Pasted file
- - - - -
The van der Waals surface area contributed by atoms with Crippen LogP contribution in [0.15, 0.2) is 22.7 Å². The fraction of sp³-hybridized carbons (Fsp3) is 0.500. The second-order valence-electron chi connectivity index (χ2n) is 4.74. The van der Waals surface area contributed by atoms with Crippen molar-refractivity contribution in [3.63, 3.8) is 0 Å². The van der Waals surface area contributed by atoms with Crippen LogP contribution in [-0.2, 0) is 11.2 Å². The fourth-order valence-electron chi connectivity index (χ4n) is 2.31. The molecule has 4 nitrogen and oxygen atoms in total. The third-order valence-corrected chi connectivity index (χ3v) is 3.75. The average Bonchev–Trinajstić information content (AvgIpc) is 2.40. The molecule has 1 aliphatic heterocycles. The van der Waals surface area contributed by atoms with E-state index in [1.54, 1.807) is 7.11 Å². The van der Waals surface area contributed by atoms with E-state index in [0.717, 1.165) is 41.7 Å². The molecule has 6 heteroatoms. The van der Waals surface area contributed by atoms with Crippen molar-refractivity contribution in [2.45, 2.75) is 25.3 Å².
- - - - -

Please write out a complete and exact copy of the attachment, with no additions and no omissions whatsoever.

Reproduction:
The van der Waals surface area contributed by atoms with Crippen LogP contribution in [0.15, 0.2) is 22.7 Å². The fraction of sp³-hybridized carbons (Fsp3) is 0.500. The second-order valence-electron chi connectivity index (χ2n) is 4.74. The van der Waals surface area contributed by atoms with Crippen molar-refractivity contribution in [3.63, 3.8) is 0 Å². The van der Waals surface area contributed by atoms with Crippen LogP contribution in [-0.2, 0) is 11.2 Å². The fourth-order valence-electron chi connectivity index (χ4n) is 2.31. The molecule has 4 nitrogen and oxygen atoms in total. The third-order valence-corrected chi connectivity index (χ3v) is 3.75. The average Bonchev–Trinajstić information content (AvgIpc) is 2.40. The molecule has 1 aliphatic heterocycles. The van der Waals surface area contributed by atoms with E-state index in [1.54, 1.807) is 7.11 Å². The van der Waals surface area contributed by atoms with E-state index in [0.717, 1.165) is 41.7 Å². The molecule has 6 heteroatoms. The van der Waals surface area contributed by atoms with Crippen molar-refractivity contribution in [2.45, 2.75) is 25.3 Å².